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cost of space tourism

The Environmental Cost of Space Tourism

July 28, 2022 - Martina Igini

In recent years, scientists have perfected space technologies. These allow us to send people into space for exploration purposes. However, there is a new segment of the aviation sector that has gained incredible traction in recent years: space tourism. This new industry can have huge benefits for humanity, including advancements in technological innovation and scientific research. However, we also have to start reflecting on the potential negative consequences that having more people travel to space will have. Read on to learn more about the environmental cost of space tourism.

What Is Space Tourism?

Space tourism is a new segment of the aviation industry that seeks to give tourists the ability to become astronauts and experience space travel for recreational, leisure, or business purposes. Given the extremely high costs of sending people to space, this type of tourism is destined to a very small part of the population that are able and willing to spend huge amounts of money on a space experience.

In recent years, the world’s most influential billionaires – Jeff Bezos, Richard Branson, and Elon Musk – have started investing money and resources into growing this business. In 2021, Bezos – founder and CEO of the giant Amazon as well as the second-wealthiest person in the world – flew to space alongside his half-brother Mark. The trip lasted just over 10 minuted, reaching a peak altitude of 66.5 miles (107 kilometres). The short flight cost him approximately US$5.5 billion! British billionaire Richard Branson also flew to space, joining a 1.5-hour mission and reaching a height of 53.4 miles (86 kilometres).

Among the most important and innovative companies that are completely revolutionising the space industry is Elon Musk’s SpaceX. Besides being the founder and CEO of the company, he is also CEO of Tesla, the world’s leading company for electric vehicles.

The Environmental Cost of Space Tourism

The main environmental problems associated with this growing industry is air pollution. A space tourism flight, which lasts on average about an hour-and-a-half, generates as much pollution as a 10-hour trans-Atlantic flight and has the same carbon footprint of 278 people combined. This raises concern considering that most space tourism companies aim to fly tourists several times a day in the future.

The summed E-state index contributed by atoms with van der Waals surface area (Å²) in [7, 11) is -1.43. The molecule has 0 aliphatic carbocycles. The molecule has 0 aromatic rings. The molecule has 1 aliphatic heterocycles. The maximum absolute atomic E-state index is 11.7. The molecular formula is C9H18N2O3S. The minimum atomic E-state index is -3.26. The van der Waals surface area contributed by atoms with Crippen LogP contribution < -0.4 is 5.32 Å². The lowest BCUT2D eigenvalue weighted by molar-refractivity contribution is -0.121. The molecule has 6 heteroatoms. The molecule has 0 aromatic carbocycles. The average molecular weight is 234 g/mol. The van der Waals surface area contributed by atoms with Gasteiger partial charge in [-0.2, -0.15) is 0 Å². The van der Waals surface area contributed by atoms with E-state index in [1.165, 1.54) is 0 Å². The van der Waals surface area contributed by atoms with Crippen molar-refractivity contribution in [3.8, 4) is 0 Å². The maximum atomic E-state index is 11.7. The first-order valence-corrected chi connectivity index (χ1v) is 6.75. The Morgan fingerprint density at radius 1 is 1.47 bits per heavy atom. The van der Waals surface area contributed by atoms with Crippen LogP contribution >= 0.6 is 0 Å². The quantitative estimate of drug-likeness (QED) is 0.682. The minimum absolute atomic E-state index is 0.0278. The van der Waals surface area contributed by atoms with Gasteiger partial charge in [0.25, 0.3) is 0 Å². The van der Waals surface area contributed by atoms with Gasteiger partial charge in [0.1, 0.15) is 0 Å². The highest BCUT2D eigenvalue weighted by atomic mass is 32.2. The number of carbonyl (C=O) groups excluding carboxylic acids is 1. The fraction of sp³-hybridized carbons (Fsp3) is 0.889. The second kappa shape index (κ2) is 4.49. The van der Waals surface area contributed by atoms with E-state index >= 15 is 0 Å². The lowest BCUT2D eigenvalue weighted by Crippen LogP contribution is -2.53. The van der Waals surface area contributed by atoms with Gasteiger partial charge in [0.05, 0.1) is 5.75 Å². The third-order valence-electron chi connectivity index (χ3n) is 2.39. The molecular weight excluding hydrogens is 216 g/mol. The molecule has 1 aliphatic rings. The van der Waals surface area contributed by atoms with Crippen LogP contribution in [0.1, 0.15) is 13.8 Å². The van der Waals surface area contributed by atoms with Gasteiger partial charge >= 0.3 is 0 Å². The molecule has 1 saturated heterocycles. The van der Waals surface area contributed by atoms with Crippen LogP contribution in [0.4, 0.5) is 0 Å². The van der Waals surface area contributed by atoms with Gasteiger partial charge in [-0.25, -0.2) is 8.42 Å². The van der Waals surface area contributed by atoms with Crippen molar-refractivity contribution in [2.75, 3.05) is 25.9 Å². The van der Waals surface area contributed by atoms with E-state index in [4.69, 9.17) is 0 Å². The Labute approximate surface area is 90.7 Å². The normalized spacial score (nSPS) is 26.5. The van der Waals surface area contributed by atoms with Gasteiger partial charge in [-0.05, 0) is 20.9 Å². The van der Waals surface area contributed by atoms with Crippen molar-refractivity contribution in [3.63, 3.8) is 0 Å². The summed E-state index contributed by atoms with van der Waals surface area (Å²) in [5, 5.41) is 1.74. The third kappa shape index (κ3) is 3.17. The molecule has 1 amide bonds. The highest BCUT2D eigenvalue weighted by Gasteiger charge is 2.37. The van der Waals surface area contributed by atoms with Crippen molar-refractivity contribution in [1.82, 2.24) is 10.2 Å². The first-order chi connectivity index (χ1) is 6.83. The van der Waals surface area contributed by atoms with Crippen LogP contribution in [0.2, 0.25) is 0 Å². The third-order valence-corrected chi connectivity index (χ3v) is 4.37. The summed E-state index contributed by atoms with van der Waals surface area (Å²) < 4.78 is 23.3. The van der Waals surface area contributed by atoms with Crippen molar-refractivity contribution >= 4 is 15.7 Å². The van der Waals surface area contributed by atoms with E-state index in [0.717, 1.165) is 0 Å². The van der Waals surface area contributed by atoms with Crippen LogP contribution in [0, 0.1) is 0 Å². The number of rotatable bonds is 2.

The powerful engines that power space flights burn rubber and other fossil fuels, generating a lot of soot, a type of highly toxic carbon. This can have a severe impact on the atmosphere. According to a 2010 study, soot released into the atmosphere from a thousand private space flights a year would increase the temperature over the poles by 1 degree Celsius and reduce polar sea ice levels by 5%. 

Another environmental cost of space tourism is space junk. This is made from natural materials such as meteoroids, which orbit the sun, while most man-made debris orbits the Earth. Currently, there are about 34,000 pieces of space junk larger than 10 centimetres and 128 million pieces of space junk larger than 1 millimetre in space but of course, if space tourism takes off, these numbers are going to be even bigger.

What Should We Do Instead?

For roughly four minutes of weightlessness in space, Bezos had spent approximately US$5.5 billion. Many argue that this money could be used in much better ways to solve some of the worst environmental and social issues of our time, for example:

Check this out next: What Is Space Junk?

About the Author

Martina Igini

Martina is an environmental journalist based in Hong Kong. She holds two Bachelor's degrees, one in Journalism and one in Translation and Interpreting Studies as well as a Master's degree in International Development. Passionate about writing and languages, her interests include sustainability and the role of public policy in environmental protection, especially in developing countries. She has extensive experience working as a journalist and in 2020, she joined the outreach team of the United Nations Global Communication Department. She currently works for Earth.Org and is the website's main writer and editor.